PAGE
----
Nothing is Impossible: The Raising Her Voice programme in Nepal | Oxfam | Governance

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Women in Nepal experience discrimination in all areas of their lives. The goal of Oxfam’s Raising Her Voice programme is to ensure that public policy making reflects the interests of poor and marginalized women in the country, especially by increasing their participation and influence in community decision-making bodies that have a particular impact on their lives. This case study – one of a series of Programme Insights on Local Governance and Community Action – shows the remarkable success of the programme in Nepal in building women’s confidence, knowledge, and skills, so that they could bring about changes that have had a practical impact on the lives of all the people, and especially the women, in their communities.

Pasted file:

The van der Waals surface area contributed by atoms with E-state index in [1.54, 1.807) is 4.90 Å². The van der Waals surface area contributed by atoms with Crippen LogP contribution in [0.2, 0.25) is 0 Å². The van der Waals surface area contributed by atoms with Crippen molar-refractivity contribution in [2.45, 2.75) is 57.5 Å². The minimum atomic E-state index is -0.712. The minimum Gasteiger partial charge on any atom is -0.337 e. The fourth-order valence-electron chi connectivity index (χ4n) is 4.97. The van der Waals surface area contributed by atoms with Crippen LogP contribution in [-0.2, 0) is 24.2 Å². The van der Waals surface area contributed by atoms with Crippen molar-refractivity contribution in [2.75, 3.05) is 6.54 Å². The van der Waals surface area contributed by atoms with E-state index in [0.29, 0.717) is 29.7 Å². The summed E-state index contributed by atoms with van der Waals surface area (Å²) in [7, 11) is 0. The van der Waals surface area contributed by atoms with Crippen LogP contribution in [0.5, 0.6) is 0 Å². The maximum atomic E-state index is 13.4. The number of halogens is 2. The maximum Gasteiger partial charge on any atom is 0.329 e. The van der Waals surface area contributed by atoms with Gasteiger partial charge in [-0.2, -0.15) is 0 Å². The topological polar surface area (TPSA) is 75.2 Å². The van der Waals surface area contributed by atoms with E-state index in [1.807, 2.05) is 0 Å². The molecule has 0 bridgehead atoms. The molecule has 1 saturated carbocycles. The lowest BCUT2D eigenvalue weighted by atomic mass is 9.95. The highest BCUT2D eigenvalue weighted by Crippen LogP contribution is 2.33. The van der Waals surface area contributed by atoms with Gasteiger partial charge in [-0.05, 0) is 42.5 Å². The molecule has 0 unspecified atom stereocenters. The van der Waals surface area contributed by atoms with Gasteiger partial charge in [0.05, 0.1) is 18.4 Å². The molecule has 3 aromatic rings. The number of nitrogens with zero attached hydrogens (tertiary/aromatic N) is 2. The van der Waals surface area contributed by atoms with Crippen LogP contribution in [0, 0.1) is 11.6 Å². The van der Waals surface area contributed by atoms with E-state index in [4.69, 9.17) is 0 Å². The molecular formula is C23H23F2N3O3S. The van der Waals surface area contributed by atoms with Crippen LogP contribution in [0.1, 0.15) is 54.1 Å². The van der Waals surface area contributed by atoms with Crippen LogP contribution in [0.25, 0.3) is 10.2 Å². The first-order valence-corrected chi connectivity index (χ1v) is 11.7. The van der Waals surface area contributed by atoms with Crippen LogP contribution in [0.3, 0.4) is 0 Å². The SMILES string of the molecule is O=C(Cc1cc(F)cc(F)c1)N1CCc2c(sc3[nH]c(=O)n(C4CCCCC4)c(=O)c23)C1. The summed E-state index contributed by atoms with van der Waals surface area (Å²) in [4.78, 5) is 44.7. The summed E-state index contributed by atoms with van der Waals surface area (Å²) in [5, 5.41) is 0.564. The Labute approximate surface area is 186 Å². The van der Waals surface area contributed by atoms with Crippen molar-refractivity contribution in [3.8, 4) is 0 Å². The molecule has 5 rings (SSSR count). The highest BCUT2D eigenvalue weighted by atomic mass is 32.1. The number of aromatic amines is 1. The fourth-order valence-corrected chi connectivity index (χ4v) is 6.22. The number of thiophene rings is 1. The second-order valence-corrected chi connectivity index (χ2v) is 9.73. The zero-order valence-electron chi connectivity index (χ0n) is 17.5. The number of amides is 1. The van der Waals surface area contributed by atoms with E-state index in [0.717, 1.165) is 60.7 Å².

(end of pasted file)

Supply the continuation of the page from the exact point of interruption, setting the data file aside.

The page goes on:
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  1 ‘Nothing is impossible’ The Raising Her Voice programme in Nepal Community discussion class participants in Bardiya village talk about their plans for building a community clinic. Photo: Adrienne Hopkins/Oxfam   Women in Nepal experience discrimination in all areas of their lives. The goal of Oxfam’s Raising Her Voice programme is to ensure that public policy making reflects the interests of poor and marginalized women in the country, especially by increasing their participation and influence in community decision-making bodies that have a particular impact on their lives. This paper shows the remarkable success of the programme in Nepal in building women’s confidence, knowledge, and skills, so that they could bring about changes that have had a practical impact on the lives of all the people – and especially the women – in their communities.      P  r  o  g  r  a  m  m  e   I  n  s   i  g   h   t  s  2 Nothing is Impossible: The Raising Her Voice programme in Nepal Oxfam Programme Insights Introduction The programme is being implemented in three districts in western Nepal – Dailekh, Surkhet, and Bardiya – where women are particularly marginalized. ‘Though I had never ventured out of my village, I agreed to become the treasurer of the committee when my name was proposed. I no longer wished to remain in the dark. I didn’t know much about what I needed to do as a treasurer at that time. I felt like nothing is impossible. We can always learn new things if we are serious about it.’    –    Ganga Shahi, treasurer, Construction Committee, Baraha Village Development Committee, Dailekh.   ‘Gender-based discrimination is rampant in Nepali society. It affects all women, whatever their economic status, caste, ethnicity, or regional affiliation,’ notes the Nepal Human Development report. 1  While male literacy stands at 81 per cent, women’s is only 54.5 per cent, and in some lower-caste groups fewer than a quarter of women can read and write. Only 6 per cent of women own their own house and 11 per cent their own land. 2  As Priti Bhakta Giri, Village Development Committee secretary in Chhinchu, says: ‘Men take better care of their animals than their wives. They can get another wife, but they can’t get another buffalo.’ 3 It is not surprising then that it is difficult for women to speak out, let alone hold positions of authority. For example, in 1991 women held only 3.4 per cent of parliamentary seats. But things are slowly beginning to change. At national level, women now hold a third of seats in the interim Constitutional  Assembly.  4 The political situation in Nepal   And as the Nepal Human Development Report notes: ‘Broadening representation and participation has the potential to change power relations.’ It was this change that Oxfam’s Raising Her Voice programme wanted to support. During the past 20 years, Nepal has undergone major political changes. It has moved from being an absolute monarchy to a republic, from having an  3 Nothing is Impossible: The Raising Her Voice programme in Nepal Oxfam Programme Insights authoritarian regime to a more participatory governance system, from a religious state to a secular one, and from a centralized system to a more decentralized one. Parliamentary politics was reintroduced in 1991. However, poverty and inequality persist, caused by the concentration of power and resources within a small ruling elite built on systematic exclusion by caste, ethnicity, and gender. This situation led, in 1996, to a Maoist-inspired insurgency with an agenda of redistribution of wealth, development, and removal of discrimination. The conflict lasted for ten years and claimed 13,000 lives. The Comprehensive Peace Agreement in November 2006 paved the way for the Maoists to join the mainstream political process and to participate in the Constituent Assembly elections held in April 2008. But despite sweeping political changes, not much has changed for poor Nepalis since then, and the reach of government to remote areas is minimal. The process of decentralization that started with much fanfare a decade ago has remained stunted. There have been no elections to local government bodies for the past 14 years, so most decisions are taken by committees at local level – which are dominated by men. Underlying all this is the lack of settled democracy and political stability. Nepal is in transition, with no clear road map. The initial enthusiasm that accompanied transition is being replaced by frustration as the completion of the national Constitution, upon which elections are dependent, continues to be postponed.  4 Nothing is Impossible: The Raising Her Voice programme in Nepal Oxfam Programme Insights The Raising Her Voice programme ‘We learned a lot in implementing this programme. Not only the partners but staff members were also very committed. I learned a lot from the process and from the women themselves.’    –    Sandhya Shrestha, Programme Officer, Oxfam GB, Nepal. Raising Her Voice is a global programme, launched in August 2008 and running until March 2013, which promotes the rights and capacity of poor women to engage effectively in governance at all levels. Oxfam is working with local partners in 17 countries to influence public policy, decision making, and expenditure to reflect the interests of poor women and to overcome women’s exclusion from political, social, and economic life. In Nepal, Raising Her Voice is being implemented in three districts in the west of the country: Dailekh, Surkhet, and Bardiya. In these three districts, women are particularly marginalized. For example, a history of bonded labour in Bardiya contributes to the shaping of power relations, while women in Dailekh are subject to discriminatory traditions – such as being expected to sleep in the cattle shed during menstruation – which are only practised in the hill districts of mid- and far-western Nepal. The goal of the programme in Nepal is to ensure that public policy making reflects the interests of poor and marginalized women. Although the country has no elected layer of local government, management of many areas of service delivery has been devolved to community level. The programme therefore has aimed to increase women’s participation in four community decision-making bodies which have a strong impact on women’s lives: Community Forest User Groups, School Management Committees, Sub/Health Post Management Committees, and Drinking Water and Sanitation User Groups. Working in partnership Raising Her Voice has worked in partnership with three local NGOs and three national NGOs, which complement and reinforce each others’ work. They have all been involved from the beginning of the programme and have  jointly developed the strategies used. The work at national level has aimed to create an enabling environment for women’s leadership through capacity building, influencing quotas for women’s participation in decision-making structures, and influencing public opinion via the media. The national partners are the Women’s Security Pressure Group (WSPG), the Women’s Skills Creation Centre (WOSCC), and Radio Sagarmatha.  At local level, from the beginning, Oxfam took the decision to look for community-based partners with a particular commitment to promoting women’s rights. This involved an additional commitment to building capacity. The women in these organizations have often experienced gender-based violence and discrimination themselves. The three partners that were eventually chosen were: ã  The Women’s Empowerment Action Forum, Dialekh 5 ã  The Women’s Association for Marginalised Women, Surkhet; ; ã  The Tharu Women’s Upliftment Centre, Bardiya.